Tesla, Accenture, LinkedIn, and many major companies are going beyond using resumes to identify candidates adding a neuroscience-based and how likely they are to succeed.
The average job receives 250 applications, yet the candidate chosen by the company fails 30-50% of the time.
Automated artificial intelligence systems can look through resumes faster than a human can and flag the ones that might be of interest. AI takes all the data stored in resumes, staffing agency databases, online job boards, and social media to help shortlist the most fitting applicants. It determines which candidates will be best suited for the job without knowing where they live or determining how old they are. What’s more, AI can also help unearth passive candidates, widening the talent pool.
For example, ‘Helena’ by Woo is an AI-powered alternative to Siri — it specializes in engaging passive candidates, an often-overlooked segment. A year-old entrant to the HR technology segment, Woo is a marketplace that matches employers and possible employees – without the intervention of either. Hiring teams have data pouring in from a variety of sources. In a fully digital HR ecosystem, it is difficult to process and analyze all these disparate data streams. An AI-based candidate screening software can easily integrate with existing HR platforms, from HRIS to ATS systems, or even onboarding and offboarding tools.
Traditional interviews are not the most effective ways to access candidates. In the year 2018, with the help of new interviewing tools and platforms, it would be possible for recruiters to assess a candidate’s overall skills and capabilities in much lesser time.
They are working with Pymetrics, a company that has distilled what used to be a 4-hour, academic process of evaluating a person’s cognitive and emotional capabilities into a 30-minute game-playing scenario. Candidates are asked to complete brain tasks (like puzzles or quizzes) and then AI comes up with measurements of things like the person’s problem-solving skills, ability to multitask and level of altruism (concern for the welfare of others) with the results measured against their own top employees.
Even if a company doesn’t use Pymetrics, the trend in hiring seems to be finding someone who’s “hungry” and someone who’s going to do whatever it takes to excel. The magic word is hungry (Not went to Harvard.) Watch how they do it: https://www.youtube.com/watch?v=Aimj2wNHNA8. Questions typically have nothing to do with past experience, and everything to do with hunger. With unemployment at record lows, the competition for top talent has literally never been greater so companies are finding that they need to be contrarian in their hiring practices – finding and empowering the non-obvious candidates. Along with creative and critical thinking tests, candidates are asked a set of questions that are tied to an AI -powered algorithm. The types of questions include:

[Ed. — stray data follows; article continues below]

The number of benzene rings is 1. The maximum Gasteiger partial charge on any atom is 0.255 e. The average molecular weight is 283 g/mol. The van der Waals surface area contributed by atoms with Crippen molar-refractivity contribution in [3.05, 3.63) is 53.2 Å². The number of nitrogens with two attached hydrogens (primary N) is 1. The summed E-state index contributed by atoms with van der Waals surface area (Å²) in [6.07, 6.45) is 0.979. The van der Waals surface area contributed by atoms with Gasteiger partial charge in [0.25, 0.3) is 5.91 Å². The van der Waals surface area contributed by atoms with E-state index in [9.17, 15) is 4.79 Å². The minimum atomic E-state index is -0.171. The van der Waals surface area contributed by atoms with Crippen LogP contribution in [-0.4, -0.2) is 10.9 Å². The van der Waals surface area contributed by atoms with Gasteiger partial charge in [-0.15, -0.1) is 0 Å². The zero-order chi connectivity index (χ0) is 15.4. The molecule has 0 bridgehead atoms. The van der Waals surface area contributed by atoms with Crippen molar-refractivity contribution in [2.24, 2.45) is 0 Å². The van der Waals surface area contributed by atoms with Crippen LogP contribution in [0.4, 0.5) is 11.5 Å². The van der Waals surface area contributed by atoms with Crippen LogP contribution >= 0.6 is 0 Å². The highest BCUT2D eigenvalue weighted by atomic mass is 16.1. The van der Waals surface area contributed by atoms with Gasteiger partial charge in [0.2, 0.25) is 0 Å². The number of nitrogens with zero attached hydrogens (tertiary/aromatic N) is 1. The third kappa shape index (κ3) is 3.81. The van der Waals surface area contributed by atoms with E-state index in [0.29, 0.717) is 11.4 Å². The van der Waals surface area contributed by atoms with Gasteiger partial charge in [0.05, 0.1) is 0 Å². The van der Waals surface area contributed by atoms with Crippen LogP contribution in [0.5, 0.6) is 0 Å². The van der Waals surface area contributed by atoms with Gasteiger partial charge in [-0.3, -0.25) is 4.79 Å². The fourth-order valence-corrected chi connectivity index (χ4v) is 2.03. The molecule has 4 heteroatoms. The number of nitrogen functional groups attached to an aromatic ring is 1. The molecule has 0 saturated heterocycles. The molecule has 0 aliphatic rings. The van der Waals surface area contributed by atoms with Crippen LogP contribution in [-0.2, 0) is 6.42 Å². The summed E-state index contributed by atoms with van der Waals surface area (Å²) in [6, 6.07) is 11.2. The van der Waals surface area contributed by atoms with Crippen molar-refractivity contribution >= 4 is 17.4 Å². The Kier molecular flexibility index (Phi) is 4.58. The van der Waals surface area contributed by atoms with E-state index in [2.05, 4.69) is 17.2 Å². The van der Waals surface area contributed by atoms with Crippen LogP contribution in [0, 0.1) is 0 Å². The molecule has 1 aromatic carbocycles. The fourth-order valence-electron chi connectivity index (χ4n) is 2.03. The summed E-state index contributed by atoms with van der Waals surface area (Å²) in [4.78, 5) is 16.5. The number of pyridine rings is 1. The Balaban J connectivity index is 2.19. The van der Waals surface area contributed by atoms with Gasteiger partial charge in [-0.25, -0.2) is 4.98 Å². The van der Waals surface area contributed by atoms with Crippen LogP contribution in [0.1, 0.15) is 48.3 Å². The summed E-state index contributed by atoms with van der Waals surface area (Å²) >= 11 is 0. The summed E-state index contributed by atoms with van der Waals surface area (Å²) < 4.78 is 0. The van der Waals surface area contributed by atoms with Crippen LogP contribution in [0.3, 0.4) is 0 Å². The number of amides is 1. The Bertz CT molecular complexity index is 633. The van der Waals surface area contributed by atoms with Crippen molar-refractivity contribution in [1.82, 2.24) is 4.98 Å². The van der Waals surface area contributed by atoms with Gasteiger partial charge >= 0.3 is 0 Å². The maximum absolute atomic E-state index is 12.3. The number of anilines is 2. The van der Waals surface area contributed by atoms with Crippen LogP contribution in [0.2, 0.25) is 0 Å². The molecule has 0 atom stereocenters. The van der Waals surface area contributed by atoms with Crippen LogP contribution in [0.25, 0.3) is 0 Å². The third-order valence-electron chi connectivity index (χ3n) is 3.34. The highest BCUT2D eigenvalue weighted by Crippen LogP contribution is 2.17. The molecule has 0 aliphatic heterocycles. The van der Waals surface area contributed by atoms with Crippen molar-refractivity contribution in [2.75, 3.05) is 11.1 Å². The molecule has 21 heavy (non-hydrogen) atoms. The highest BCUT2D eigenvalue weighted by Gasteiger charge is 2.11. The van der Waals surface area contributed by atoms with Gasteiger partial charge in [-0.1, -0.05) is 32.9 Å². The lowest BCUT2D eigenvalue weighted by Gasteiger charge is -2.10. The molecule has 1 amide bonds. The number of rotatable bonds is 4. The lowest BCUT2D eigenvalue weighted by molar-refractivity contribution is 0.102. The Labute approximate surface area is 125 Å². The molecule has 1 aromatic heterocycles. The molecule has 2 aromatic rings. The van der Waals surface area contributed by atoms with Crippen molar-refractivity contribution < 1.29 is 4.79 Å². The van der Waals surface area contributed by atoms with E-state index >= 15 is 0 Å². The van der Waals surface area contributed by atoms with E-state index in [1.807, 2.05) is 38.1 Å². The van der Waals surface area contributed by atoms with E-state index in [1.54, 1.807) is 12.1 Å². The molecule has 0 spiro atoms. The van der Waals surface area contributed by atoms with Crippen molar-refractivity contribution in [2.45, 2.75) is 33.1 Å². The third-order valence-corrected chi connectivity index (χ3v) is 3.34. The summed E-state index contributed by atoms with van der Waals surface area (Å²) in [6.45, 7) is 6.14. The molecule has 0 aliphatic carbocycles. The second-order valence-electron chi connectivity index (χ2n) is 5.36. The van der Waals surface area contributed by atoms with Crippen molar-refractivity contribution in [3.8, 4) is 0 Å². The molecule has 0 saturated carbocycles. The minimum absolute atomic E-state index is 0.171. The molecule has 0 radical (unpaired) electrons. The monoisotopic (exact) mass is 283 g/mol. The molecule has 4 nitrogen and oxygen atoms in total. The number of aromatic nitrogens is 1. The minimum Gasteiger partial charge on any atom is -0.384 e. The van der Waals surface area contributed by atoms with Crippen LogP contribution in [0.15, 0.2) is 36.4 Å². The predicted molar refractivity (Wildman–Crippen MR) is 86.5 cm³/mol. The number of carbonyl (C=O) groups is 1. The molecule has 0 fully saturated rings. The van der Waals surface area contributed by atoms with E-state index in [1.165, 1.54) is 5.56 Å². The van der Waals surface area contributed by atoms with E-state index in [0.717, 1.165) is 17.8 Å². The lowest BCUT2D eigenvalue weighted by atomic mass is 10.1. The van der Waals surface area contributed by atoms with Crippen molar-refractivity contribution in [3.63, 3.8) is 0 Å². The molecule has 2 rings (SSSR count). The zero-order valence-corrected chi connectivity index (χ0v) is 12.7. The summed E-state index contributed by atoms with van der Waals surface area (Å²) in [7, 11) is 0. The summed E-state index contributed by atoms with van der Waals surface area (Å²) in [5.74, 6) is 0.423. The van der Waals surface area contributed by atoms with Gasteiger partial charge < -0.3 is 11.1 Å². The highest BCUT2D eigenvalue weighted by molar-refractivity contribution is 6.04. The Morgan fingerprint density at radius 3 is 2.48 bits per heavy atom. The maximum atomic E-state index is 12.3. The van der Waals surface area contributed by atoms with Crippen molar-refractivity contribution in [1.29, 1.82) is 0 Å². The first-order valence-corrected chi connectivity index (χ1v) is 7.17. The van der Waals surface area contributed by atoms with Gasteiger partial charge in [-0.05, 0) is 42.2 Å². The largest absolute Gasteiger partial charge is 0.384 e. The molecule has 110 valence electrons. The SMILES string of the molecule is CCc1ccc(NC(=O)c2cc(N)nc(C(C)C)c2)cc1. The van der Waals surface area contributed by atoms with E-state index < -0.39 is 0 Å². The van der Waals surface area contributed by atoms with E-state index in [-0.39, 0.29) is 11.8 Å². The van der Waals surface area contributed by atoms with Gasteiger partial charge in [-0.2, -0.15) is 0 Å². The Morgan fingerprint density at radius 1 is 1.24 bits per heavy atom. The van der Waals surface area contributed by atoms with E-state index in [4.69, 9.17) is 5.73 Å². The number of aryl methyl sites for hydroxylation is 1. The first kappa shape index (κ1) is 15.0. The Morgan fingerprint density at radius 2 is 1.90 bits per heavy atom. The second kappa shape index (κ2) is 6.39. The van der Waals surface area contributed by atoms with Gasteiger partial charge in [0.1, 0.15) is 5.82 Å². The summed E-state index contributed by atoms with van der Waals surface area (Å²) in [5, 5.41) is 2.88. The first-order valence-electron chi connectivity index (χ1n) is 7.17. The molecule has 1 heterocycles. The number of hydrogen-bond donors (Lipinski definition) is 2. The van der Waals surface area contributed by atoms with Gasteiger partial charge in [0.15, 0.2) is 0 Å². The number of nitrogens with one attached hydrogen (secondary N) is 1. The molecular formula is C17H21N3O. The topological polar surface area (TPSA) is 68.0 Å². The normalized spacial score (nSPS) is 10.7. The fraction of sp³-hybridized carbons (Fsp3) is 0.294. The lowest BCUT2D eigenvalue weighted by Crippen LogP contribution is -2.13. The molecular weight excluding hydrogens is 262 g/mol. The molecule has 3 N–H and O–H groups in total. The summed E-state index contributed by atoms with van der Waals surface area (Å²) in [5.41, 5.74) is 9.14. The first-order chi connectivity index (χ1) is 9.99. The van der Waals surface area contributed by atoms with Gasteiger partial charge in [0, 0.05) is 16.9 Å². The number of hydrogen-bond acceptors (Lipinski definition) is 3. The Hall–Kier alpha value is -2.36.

- What did your parents do for work?
- What do you believe about the world that other people don’t?
- Who paid for your college education?
- What has been your biggest failure in life?
- Why do you want to join a team where the hours are longer and the pay is lower than a big company?
While some look like “normal” interview questions, it’s worth looking at, for example, the one about college. If you put yourself through college, what does that say about you? Well, a lot. You had to balance school with work, so you learned how to manage your time as a young adult. You probably had to work when other people were partying, which means you know how to delay gratification.
Essentially the questions are designed to elicit the answers to that critical question: How hungry are you? Hungry people are driven to succeed. They want to move up, move forward, move things along. They stay late not to look good, but because they want to nail it. They tend to make things at your company far more efficient, because they’re constantly thinking about what’s not working and how they can improve it. Hungry people inspire those around them, because they bring a kind of relentless enthusiasm to the table.
4 Ways AI Is Changing the Candidate Search & Interviewing Process.
- It will sharpen the job posting process – How do you ensure the right candidates see your company’s job postings? Artificial intelligence has the answer, suing predictive analytics. Software scans job postings (and the job postings of competitors) and analyzes them based on language patterns and structure. The findings will help companies write stronger job descriptions by identifying what differentiates underperforming job posts from successful ones.
- Video interviews are becoming more prominent for hiring – The number of companies that use video interviews in their hiring processes are getting more common. As more companies adopt facial and speech recognition technology for this purpose, the video interview will become an even more crucial part you getting selected for a job.
- Monitoring speech patterns, facial tics, and body language – technology will be able to measure personality traits, stress levels and confidence.
Many people apply for jobs—and continue to work jobs—that don’t necessarily match up with what they want to do.
By providing employers with more details about prospective hires, AI could enable businesses to tweak jobs to fit talented people or recommend positions that might suit a person’s career interests.
As Steve Jobs once said in a commencement speech at Stanford University ” stay hungry, stay foolish”. AI is about to open the world of work to a new way of matching candidates in some amazing ways.